Design Of A Novel Cellulose-based Adsorbent For Use In Heavy Metal Recovery From Aqueous Waste Streams
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D. W. O’Connell1, C. Birkinshaw & T. F. O’Dwyer
Currently, significant metal-laden waste streams are produced from a number of industries with obvious consequences for the environment. A variety of techniques are being used to treat these wastewaters. One such technique is adsorption and recent focus in this area has been around the preparation of selective adsorbents based on naturally occurring support materials. In our work, a regenerated cellulose wood pulp was grafted with the vinyl monomer glycidyl methacrylate (GMA) and was further functionalised with imidazole to produce a novel adsorbent material, cellulose-g-GMA-imidazole. A series of adsorption studies were carried out on the cellulose-g-GMA-imidazole to assess its capacity in the separate removal of lead and nickel ions (Pb(II), Ni(II)) from aqueous solution. Cellulose-g-GMA-imidazole sorbent showed an uptake of approximately 72 mg g-1 of Pb(II) and 45 mg g-1 of Ni(II) from aqueous solution. The adsorption process in both cases followed the Langmuir model of adsorption and Pb(II) uptake occurred within 30 minutes while Ni(II) uptake was considerably slower at 400 minutes for maximum uptake. In both cases pseudo second order kinetics best describes the overall process for each metal uptake. The cellulose-g-GMA-imidazole material shows significant promise as a sorbent for the removal of both Ni(II) and Pb(II) and other heavy metal ions from aqueous and waste streams. Keywords: aqueous waste streams, heavy metals, cellulose, adsorption.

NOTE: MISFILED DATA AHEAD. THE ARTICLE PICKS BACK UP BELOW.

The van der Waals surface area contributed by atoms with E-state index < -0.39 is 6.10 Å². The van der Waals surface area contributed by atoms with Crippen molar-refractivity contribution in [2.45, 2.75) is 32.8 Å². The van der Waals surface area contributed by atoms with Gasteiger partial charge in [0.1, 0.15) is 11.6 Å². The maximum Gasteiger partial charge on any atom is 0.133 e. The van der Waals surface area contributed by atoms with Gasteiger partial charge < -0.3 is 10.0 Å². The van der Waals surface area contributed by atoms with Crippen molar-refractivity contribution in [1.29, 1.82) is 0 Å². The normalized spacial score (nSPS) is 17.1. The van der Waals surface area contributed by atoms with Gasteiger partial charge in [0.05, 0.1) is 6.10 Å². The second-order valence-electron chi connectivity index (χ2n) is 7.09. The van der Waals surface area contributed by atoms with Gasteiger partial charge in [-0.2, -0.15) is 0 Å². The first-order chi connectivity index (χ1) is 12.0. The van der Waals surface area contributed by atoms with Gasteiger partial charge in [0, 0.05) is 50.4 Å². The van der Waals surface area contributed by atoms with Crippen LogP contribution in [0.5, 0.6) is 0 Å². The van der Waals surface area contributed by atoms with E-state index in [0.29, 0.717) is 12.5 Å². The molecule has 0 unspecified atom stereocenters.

aqueous waste streams, heavy metals, cellulose, adsorption.